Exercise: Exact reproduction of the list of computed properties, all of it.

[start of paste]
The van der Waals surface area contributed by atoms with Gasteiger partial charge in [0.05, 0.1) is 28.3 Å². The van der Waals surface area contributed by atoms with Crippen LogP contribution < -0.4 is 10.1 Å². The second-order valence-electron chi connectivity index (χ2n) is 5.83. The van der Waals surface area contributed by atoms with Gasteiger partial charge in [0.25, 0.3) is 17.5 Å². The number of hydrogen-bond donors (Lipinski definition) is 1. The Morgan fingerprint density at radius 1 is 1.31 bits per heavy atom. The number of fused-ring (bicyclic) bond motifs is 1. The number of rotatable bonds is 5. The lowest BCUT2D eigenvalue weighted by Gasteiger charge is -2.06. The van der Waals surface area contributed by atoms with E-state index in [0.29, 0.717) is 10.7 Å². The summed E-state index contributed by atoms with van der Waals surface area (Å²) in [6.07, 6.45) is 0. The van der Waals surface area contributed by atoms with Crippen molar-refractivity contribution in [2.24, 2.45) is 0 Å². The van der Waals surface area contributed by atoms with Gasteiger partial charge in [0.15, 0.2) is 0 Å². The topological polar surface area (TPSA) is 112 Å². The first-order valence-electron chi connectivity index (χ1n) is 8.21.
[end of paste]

The van der Waals surface area contributed by atoms with Gasteiger partial charge in [0.05, 0.1) is 28.3 Å². The van der Waals surface area contributed by atoms with Crippen LogP contribution < -0.4 is 10.1 Å². The second-order valence-electron chi connectivity index (χ2n) is 5.83. The van der Waals surface area contributed by atoms with Gasteiger partial charge in [0.25, 0.3) is 17.5 Å². The number of hydrogen-bond donors (Lipinski definition) is 1. The Morgan fingerprint density at radius 1 is 1.31 bits per heavy atom. The number of fused-ring (bicyclic) bond motifs is 1. The number of rotatable bonds is 5. The lowest BCUT2D eigenvalue weighted by Gasteiger charge is -2.06. The van der Waals surface area contributed by atoms with E-state index in [0.29, 0.717) is 10.7 Å². The summed E-state index contributed by atoms with van der Waals surface area (Å²) in [6.07, 6.45) is 0. The van der Waals surface area contributed by atoms with Crippen molar-refractivity contribution in [2.24, 2.45) is 0 Å². The van der Waals surface area contributed by atoms with Gasteiger partial charge in [0.15, 0.2) is 0 Å². The topological polar surface area (TPSA) is 112 Å². The first-order valence-electron chi connectivity index (χ1n) is 8.21.